Searching over 5,500,000 cases.

Buy This Entire Record For $7.95

Download the entire decision to receive the complete text, official citation,
docket number, dissents and concurrences, and footnotes for this case.

Learn more about what you receive with purchase of this case.

State v. A.A.

Court of Appeals of Washington, Division 3

April 30, 2015

The State of Washington , Respondent ,
A.A. ,[] Appellant

Page 910

Appeal from Yakima Superior Court. Docket No: 13-8-00128-5. Judge signing: Honorable Richard Bartheld. Judgment or order under review. Date filed: 04/10/2013.

Janet G. Gemberling (of Janet Gemberling PS ); and Jill S. Reuter ( Nichols Law Firm PLLC, of counsel), for appellant.

Joseph A. Brusic, Prosecuting Attorney, and David B. Trefry, Deputy, for respondent.

Authored by Robert E. Lawrence-Berrey. Concurring: Laurel H. Siddoway, Stephen M. Brown.


Page 911

[187 Wn.App. 477] Robert E. Lawrence-Berrey, J.

¶ 1 Warrantless searches of constitutionally protected areas are presumptively unreasonable absent proof by the State that one of the well-established exceptions apply. In this case, a police officer detained A.A., a runaway juvenile, under the Family Reconciliation Act, chapter 13.32A RCW, and then conducted a pat-down search before placing him in his patrol car. The officer did not feel anything resembling a weapon but searched inside A.A.'s pants pockets and found methamphetamine and marijuana. On appeal, A.A. argues that the trial court erred in denying his CrR 3.6 suppression motion because the State failed to establish that the search fell under any exception to the warrant requirement. We agree and reverse.


¶ 2 On the morning of February 25, 2013, A.A.'s mother called Yakima police to report that her 15-year-old son, A.A., had run away from home. She told the responding police officer, Cesar Escamilla, that she believed A.A.'s probation [187 Wn.App. 478] officer would issue a warrant for A.A.'s arrest, and asked the officer to transport A.A. to the Crisis Residential Center (CRC), a secure facility for juveniles, if police found him. Later that day, Officer Escamilla found A.A. walking down an alley a few blocks north of his mother's house. The officer stopped and detained A.A., intending to take him to the CRC. Aware that the CRC had a policy of searching all youth before admitting them to the facility,[1] Officer Escamilla searched A.A. near his patrol car. During the search, the officer found methamphetamine in a coin pocket of A.A.'s pants and marijuana in another pocket. The officer then transported A.A. to a juvenile detention center rather than the CRC. The State charged A.A. with two counts of unlawful possession of a controlled substance.

¶ 3 A.A. moved to suppress the evidence as the product of an unlawful search. At the CrR 3.6 hearing, Officer Escamilla testified that A.A. was " [j]ust walking down an alley" and appeared " upset," but that he was not engaged in criminal activity and did not appear dangerous to himself or others. Report of Proceedings (RP) at 12-13. He testified that Yakima Police Department policy requires police to search a passenger for weapons prior to transport in a patrol car but admitted that his search of A.A. was more intrusive because the CRC does not allow narcotics. He explained, " I'm searching for any objects, any items that--youth may have either in his pockets, hidden, anything besides clothing." RP at 9. Officer Escamilla admitted that he did not feel anything resembling a weapon during the pat-down search and that no CRC staff member was present.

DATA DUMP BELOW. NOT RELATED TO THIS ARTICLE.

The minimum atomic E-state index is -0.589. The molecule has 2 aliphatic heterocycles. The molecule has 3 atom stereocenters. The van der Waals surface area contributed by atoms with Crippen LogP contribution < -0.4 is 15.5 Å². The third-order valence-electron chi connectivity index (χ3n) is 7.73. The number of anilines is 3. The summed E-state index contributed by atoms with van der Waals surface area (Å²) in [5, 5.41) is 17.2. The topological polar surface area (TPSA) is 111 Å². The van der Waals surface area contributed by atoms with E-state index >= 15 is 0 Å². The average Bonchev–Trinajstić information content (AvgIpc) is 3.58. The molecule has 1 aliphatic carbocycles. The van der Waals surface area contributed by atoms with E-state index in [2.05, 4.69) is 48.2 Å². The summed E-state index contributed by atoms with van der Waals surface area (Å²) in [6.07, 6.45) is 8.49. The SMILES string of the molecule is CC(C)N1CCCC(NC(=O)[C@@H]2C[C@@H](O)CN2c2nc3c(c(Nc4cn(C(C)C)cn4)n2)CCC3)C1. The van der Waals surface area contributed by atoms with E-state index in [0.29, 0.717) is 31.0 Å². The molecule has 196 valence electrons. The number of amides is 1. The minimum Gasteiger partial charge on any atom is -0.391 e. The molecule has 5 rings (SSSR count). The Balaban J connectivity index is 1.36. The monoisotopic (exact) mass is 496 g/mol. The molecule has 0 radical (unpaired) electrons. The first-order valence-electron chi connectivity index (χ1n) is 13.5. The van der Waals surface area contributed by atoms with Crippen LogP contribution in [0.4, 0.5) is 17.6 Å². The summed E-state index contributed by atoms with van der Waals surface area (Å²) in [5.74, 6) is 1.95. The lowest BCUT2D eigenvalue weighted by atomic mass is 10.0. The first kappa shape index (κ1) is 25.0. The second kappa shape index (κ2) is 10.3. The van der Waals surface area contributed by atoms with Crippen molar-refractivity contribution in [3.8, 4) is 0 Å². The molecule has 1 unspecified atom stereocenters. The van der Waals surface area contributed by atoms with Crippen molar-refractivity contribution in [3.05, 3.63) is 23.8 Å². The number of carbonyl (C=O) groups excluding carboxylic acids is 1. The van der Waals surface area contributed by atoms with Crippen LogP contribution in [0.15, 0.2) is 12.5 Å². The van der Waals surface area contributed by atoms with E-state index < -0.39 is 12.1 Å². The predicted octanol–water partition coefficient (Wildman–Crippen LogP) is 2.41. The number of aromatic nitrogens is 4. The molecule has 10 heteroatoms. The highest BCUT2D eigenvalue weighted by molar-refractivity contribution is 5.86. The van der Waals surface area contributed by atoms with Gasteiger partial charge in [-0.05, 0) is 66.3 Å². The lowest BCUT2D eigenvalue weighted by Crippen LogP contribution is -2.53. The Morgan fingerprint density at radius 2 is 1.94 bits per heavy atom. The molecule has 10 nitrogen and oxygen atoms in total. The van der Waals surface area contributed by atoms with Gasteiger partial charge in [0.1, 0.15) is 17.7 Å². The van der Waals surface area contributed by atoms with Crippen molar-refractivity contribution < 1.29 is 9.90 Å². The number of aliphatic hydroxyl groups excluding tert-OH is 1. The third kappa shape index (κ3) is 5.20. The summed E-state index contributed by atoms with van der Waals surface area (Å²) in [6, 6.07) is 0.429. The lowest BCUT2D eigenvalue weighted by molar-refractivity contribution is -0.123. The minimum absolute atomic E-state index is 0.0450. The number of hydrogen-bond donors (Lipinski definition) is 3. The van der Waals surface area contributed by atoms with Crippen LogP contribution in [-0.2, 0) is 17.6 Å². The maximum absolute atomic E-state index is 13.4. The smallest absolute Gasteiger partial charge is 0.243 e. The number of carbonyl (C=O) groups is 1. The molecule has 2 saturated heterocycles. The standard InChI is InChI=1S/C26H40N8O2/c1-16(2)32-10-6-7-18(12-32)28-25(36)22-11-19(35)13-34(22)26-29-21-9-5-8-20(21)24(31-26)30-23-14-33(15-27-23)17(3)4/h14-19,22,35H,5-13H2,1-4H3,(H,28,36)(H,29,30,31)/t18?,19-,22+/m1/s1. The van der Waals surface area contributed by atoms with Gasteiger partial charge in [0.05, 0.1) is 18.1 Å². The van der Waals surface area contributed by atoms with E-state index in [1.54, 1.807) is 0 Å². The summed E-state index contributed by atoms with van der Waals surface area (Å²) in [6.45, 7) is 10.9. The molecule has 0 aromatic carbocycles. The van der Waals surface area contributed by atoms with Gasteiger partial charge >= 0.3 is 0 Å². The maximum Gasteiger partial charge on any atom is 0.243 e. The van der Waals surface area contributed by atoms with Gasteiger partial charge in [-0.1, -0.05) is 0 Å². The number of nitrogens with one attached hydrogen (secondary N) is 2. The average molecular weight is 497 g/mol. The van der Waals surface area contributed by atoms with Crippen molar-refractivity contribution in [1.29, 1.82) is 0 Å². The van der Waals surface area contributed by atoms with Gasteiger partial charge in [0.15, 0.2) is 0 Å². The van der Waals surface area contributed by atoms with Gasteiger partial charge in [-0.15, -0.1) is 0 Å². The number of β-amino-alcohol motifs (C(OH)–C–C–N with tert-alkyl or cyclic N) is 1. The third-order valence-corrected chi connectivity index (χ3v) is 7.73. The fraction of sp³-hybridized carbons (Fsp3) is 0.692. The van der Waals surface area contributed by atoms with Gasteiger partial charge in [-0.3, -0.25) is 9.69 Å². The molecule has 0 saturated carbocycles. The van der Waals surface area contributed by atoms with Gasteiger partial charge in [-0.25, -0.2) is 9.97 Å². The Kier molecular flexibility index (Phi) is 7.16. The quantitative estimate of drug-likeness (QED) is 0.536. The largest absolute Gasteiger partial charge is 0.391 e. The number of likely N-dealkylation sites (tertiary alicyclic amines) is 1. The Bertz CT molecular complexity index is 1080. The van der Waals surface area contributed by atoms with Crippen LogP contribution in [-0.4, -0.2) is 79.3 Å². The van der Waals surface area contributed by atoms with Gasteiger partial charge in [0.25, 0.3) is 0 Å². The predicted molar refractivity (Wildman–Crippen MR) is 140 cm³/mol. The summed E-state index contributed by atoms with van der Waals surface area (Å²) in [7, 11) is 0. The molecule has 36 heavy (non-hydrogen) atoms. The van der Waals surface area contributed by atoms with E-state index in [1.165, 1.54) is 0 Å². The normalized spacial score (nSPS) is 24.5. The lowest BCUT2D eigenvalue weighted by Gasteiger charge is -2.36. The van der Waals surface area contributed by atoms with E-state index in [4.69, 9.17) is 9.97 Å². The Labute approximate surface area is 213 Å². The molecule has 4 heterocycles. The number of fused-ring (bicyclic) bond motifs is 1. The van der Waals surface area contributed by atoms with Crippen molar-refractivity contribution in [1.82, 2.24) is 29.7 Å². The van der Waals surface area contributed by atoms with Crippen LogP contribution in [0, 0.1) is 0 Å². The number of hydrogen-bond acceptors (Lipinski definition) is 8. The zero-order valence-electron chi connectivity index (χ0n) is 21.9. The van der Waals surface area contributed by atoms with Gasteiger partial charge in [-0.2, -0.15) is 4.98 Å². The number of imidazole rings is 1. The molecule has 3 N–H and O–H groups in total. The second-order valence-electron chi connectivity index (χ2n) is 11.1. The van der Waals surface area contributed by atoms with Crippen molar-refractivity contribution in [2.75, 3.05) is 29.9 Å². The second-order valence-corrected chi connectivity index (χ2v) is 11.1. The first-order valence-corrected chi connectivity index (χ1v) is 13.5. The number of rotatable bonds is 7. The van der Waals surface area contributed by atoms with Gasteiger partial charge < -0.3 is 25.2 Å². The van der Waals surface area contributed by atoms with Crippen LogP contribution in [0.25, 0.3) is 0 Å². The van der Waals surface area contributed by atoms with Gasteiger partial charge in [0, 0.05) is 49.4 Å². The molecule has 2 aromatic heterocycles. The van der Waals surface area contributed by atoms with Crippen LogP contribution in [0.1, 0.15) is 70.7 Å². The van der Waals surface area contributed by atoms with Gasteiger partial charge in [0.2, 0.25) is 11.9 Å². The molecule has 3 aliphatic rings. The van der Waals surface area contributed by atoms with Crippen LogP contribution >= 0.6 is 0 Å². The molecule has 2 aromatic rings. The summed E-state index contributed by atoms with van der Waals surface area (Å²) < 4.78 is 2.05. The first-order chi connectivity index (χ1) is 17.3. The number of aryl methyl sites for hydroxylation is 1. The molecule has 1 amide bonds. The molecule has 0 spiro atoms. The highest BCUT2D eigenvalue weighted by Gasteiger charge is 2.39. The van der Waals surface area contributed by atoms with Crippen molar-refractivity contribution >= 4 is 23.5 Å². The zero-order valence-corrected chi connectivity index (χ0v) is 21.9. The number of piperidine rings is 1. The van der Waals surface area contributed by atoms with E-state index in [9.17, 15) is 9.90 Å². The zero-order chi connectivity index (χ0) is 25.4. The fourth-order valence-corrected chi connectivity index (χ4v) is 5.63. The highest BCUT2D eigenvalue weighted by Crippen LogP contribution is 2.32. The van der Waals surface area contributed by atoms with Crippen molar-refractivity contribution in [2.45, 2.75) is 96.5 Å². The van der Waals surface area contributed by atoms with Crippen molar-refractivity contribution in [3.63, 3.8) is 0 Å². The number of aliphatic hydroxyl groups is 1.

¶ 4 A.A. argued that the officer could lawfully conduct a pat-down search for weapons prior to transporting A.A. to the CRC but that the search into his pockets exceeded the [187 Wn.App. 479] scope of a reasonable pat-down for weapons. He argued, " [J]ust because the CRC has a policy regarding searches does not mean that that trumps the--my client's constitutional rights. [I]f they want to do whatever they need to do to keep their facility safe, they can do that. However, to require law enforcement to do that is clearly unconstitutional because that does not fit an exception of the--the requirement to have a warrant before searching my client's person." RP at 23. The State countered that " a second search would happen anyway" and that " [t]he justification for the search was in existence at the time respondent was taken into custody. He was going someplace secure; he needed to be searched." RP at 28, 26.

¶ 5 The trial court denied A.A.'s motion to suppress. Its written conclusions of law provided in part (1) a civil commitment search is not limited to patting the detained person for weapons, (2) the pat-down search was authorized under Terry,[2] (3) a civil commitment search has the purpose of protecting both the police officer and the affected individual, (4)

Page 912

it was reasonable to search A.A. knowing he was going to be transported to the CRC where drugs and weapons are contraband and not allowed, and (5) the search was conducted as a result of a civil detention, not as a search incident to arrest. The court ultimately concluded that " it was reasonable to conduct the search, either at the time [A.A.] was taken into custody or at the time of admission at the CRC." Clerk's Papers at 55.

¶ 6 In a stipulated facts bench trial, the trial court found A.A. guilty as charged. A.A. appeals the denial of ...

Buy This Entire Record For $7.95

Download the entire decision to receive the complete text, official citation,
docket number, dissents and concurrences, and footnotes for this case.

Learn more about what you receive with purchase of this case.